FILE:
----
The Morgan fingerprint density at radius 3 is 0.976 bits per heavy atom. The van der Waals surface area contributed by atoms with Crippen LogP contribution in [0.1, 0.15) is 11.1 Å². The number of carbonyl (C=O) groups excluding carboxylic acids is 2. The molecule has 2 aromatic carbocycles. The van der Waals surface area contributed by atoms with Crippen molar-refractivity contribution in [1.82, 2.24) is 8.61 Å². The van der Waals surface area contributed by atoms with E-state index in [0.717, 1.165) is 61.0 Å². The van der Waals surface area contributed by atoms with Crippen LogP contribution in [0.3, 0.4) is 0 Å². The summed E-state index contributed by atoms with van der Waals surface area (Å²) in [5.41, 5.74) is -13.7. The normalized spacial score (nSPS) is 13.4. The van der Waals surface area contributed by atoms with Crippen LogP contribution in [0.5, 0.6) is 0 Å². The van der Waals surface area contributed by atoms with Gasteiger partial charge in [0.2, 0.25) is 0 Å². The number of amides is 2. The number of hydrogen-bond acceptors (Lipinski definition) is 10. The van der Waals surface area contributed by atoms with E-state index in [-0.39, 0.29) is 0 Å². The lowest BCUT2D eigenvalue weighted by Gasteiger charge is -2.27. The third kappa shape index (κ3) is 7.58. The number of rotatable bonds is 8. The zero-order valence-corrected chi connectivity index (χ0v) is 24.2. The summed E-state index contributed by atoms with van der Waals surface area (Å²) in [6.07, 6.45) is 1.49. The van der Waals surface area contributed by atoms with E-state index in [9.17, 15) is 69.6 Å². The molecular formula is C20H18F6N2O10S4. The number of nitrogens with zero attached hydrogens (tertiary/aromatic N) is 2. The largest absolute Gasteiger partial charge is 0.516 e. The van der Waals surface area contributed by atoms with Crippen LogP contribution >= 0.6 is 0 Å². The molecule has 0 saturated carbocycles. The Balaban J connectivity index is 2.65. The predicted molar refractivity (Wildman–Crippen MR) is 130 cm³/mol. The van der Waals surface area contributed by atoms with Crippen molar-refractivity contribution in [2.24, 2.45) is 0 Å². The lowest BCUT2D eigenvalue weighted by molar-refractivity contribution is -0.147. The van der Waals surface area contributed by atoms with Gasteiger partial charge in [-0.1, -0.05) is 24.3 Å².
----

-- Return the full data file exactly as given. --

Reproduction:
The Morgan fingerprint density at radius 3 is 0.976 bits per heavy atom. The van der Waals surface area contributed by atoms with Crippen LogP contribution in [0.1, 0.15) is 11.1 Å². The number of carbonyl (C=O) groups excluding carboxylic acids is 2. The molecule has 2 aromatic carbocycles. The van der Waals surface area contributed by atoms with Crippen molar-refractivity contribution in [1.82, 2.24) is 8.61 Å². The van der Waals surface area contributed by atoms with E-state index in [0.717, 1.165) is 61.0 Å². The van der Waals surface area contributed by atoms with Crippen LogP contribution in [0.3, 0.4) is 0 Å². The summed E-state index contributed by atoms with van der Waals surface area (Å²) in [5.41, 5.74) is -13.7. The normalized spacial score (nSPS) is 13.4. The van der Waals surface area contributed by atoms with Crippen LogP contribution in [0.5, 0.6) is 0 Å². The van der Waals surface area contributed by atoms with Gasteiger partial charge in [0.2, 0.25) is 0 Å². The number of amides is 2. The number of hydrogen-bond acceptors (Lipinski definition) is 10. The van der Waals surface area contributed by atoms with E-state index in [-0.39, 0.29) is 0 Å². The lowest BCUT2D eigenvalue weighted by Gasteiger charge is -2.27. The third kappa shape index (κ3) is 7.58. The number of rotatable bonds is 8. The zero-order valence-corrected chi connectivity index (χ0v) is 24.2. The summed E-state index contributed by atoms with van der Waals surface area (Å²) in [6.07, 6.45) is 1.49. The van der Waals surface area contributed by atoms with E-state index in [9.17, 15) is 69.6 Å². The molecular formula is C20H18F6N2O10S4. The number of nitrogens with zero attached hydrogens (tertiary/aromatic N) is 2. The largest absolute Gasteiger partial charge is 0.516 e. The van der Waals surface area contributed by atoms with Crippen LogP contribution >= 0.6 is 0 Å². The molecule has 0 saturated carbocycles. The Balaban J connectivity index is 2.65. The predicted molar refractivity (Wildman–Crippen MR) is 130 cm³/mol. The van der Waals surface area contributed by atoms with Crippen molar-refractivity contribution in [2.24, 2.45) is 0 Å². The lowest BCUT2D eigenvalue weighted by molar-refractivity contribution is -0.147. The van der Waals surface area contributed by atoms with Gasteiger partial charge in [-0.1, -0.05) is 24.3 Å².